London can do funny things to your head. A recent week there had me turning away from its more urban delights, looking anew at its trees and green spaces and thinking properly about the role they perform and the benefits they bring.
There was no hugging involved but as I passed under the shade of many venerable London planes, sycamores and limes I stopped to think, looked closely, examined peeling bark (planes jettison the pollution-saturated outer layer), stared light-wards through the canopies and generally paid them some attention.
Walking down the Walworth Road just down from one of the busiest road junctions in London, I was aware that, somewhere over the back of the monumental building project that has obliterated the Heygate Estate, the Elephant & Castle Urban Forest – or most of it – still exists. Around 450 London planes were planted in the 1970s in and around the original estate in a network of little gardens to give residents some beneficial green space. In such a pollution-heavy environment it is good to know they continue quietly to perform their arboricultural heroics.
Anyone involved with tree care understands the challenges posed by planting trees in an urban environment. The logistics of placing a tree in a hard landscape in such a way as to allow it to thrive can be daunting. Sadly it is often done poorly, leaving the tree to do the best it can to cope with limited rooting area. One particular specimen near the Tower of London (OK, we did the tourist-thing) had Tarmac clumsily patched around its base, right up to the trunk, to cover where the roots had clearly pushed up paving: did somebody perhaps think that was a good idea?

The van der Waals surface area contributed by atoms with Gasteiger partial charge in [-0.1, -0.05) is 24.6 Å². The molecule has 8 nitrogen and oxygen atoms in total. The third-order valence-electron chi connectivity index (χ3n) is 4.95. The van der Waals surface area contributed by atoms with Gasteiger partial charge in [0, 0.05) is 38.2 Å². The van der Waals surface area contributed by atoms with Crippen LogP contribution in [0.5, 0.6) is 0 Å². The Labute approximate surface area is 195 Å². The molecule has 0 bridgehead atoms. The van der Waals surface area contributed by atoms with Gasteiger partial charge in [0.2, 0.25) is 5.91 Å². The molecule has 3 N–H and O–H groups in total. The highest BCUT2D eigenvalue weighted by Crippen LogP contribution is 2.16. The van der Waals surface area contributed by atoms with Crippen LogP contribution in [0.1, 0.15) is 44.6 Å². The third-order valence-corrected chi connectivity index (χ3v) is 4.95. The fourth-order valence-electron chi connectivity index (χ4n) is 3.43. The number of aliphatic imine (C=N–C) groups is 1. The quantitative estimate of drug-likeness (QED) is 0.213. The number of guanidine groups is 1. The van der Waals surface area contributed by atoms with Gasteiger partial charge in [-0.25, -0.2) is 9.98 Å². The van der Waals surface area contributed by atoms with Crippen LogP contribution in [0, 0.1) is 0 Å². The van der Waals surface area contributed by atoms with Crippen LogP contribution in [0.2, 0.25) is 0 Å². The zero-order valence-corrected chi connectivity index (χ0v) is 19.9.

Park life is, of course, different for city trees where they have space to mature without restriction. The beauty of London’s parks lies for the greater part in their trees – avenues of shade and canopies under which to mull. On the edge of the capital, Bushy Park – so close to the outpourings of Heathrow – has extraordinarily beautiful avenues of limes and chestnuts, and some remnants of what was once Henry VIII’s hunting forest.
The campaign to make London a National Park is gaining momentum (around 47 per cent of the capital is green space) and there are all kinds of local efforts around the city to boost tree numbers (http://proarbmagazine.com/campaign-for-more-street-trees/). On a national scale, the growing understanding of the importance of green infrastructure, and in particular the vital role of trees in towns and cities, is well documented: Trees and Design Action Group (TDAG), Woodland Trust and the Forestry Commission are all involved in initiatives to push trees up the political and planning agenda. But there’s nothing like walking around a city to make you appreciate its green bits.
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